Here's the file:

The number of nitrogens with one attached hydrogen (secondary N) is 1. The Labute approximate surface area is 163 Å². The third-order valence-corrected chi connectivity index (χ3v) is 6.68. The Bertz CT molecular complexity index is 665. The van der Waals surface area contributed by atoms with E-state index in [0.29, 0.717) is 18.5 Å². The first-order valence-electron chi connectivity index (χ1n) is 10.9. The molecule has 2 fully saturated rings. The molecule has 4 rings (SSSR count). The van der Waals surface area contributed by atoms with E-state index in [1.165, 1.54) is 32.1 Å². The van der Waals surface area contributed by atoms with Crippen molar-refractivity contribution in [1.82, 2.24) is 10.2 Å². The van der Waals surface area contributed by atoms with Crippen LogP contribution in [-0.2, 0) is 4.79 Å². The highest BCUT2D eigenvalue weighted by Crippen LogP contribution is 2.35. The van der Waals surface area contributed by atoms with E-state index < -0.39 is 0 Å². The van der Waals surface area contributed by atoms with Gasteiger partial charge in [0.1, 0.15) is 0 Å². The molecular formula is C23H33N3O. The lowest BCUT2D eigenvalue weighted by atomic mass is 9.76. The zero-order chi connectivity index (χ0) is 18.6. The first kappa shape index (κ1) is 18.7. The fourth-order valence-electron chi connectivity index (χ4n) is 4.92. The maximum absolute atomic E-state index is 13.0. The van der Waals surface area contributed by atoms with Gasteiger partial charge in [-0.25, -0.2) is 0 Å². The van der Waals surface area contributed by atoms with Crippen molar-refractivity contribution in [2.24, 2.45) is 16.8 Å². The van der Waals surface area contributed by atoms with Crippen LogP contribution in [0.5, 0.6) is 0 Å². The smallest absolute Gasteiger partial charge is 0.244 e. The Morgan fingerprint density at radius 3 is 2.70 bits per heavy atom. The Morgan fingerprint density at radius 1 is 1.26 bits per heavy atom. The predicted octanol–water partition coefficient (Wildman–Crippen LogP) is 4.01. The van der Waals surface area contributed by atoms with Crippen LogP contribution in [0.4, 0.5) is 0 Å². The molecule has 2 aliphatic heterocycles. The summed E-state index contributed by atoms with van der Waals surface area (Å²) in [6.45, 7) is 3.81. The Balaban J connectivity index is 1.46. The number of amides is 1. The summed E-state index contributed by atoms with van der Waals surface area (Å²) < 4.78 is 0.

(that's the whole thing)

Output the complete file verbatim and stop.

The number of nitrogens with one attached hydrogen (secondary N) is 1. The Labute approximate surface area is 163 Å². The third-order valence-corrected chi connectivity index (χ3v) is 6.68. The Bertz CT molecular complexity index is 665. The van der Waals surface area contributed by atoms with E-state index in [0.29, 0.717) is 18.5 Å². The first-order valence-electron chi connectivity index (χ1n) is 10.9. The molecule has 2 fully saturated rings. The molecule has 4 rings (SSSR count). The van der Waals surface area contributed by atoms with E-state index in [1.165, 1.54) is 32.1 Å². The van der Waals surface area contributed by atoms with Crippen molar-refractivity contribution in [1.82, 2.24) is 10.2 Å². The van der Waals surface area contributed by atoms with Crippen LogP contribution in [-0.2, 0) is 4.79 Å². The highest BCUT2D eigenvalue weighted by Crippen LogP contribution is 2.35. The van der Waals surface area contributed by atoms with E-state index < -0.39 is 0 Å². The van der Waals surface area contributed by atoms with Gasteiger partial charge in [0.1, 0.15) is 0 Å². The molecular formula is C23H33N3O. The lowest BCUT2D eigenvalue weighted by atomic mass is 9.76. The zero-order chi connectivity index (χ0) is 18.6. The first kappa shape index (κ1) is 18.7. The fourth-order valence-electron chi connectivity index (χ4n) is 4.92. The maximum absolute atomic E-state index is 13.0. The van der Waals surface area contributed by atoms with Gasteiger partial charge in [-0.25, -0.2) is 0 Å². The van der Waals surface area contributed by atoms with Crippen molar-refractivity contribution in [2.24, 2.45) is 16.8 Å². The van der Waals surface area contributed by atoms with Crippen LogP contribution in [0.5, 0.6) is 0 Å². The smallest absolute Gasteiger partial charge is 0.244 e. The Morgan fingerprint density at radius 3 is 2.70 bits per heavy atom. The Morgan fingerprint density at radius 1 is 1.26 bits per heavy atom. The predicted octanol–water partition coefficient (Wildman–Crippen LogP) is 4.01. The van der Waals surface area contributed by atoms with Crippen LogP contribution in [0.4, 0.5) is 0 Å². The molecule has 2 aliphatic heterocycles. The summed E-state index contributed by atoms with van der Waals surface area (Å²) in [6.45, 7) is 3.81. The Balaban J connectivity index is 1.46. The number of amides is 1. The summed E-state index contributed by atoms with van der Waals surface area (Å²) < 4.78 is 0.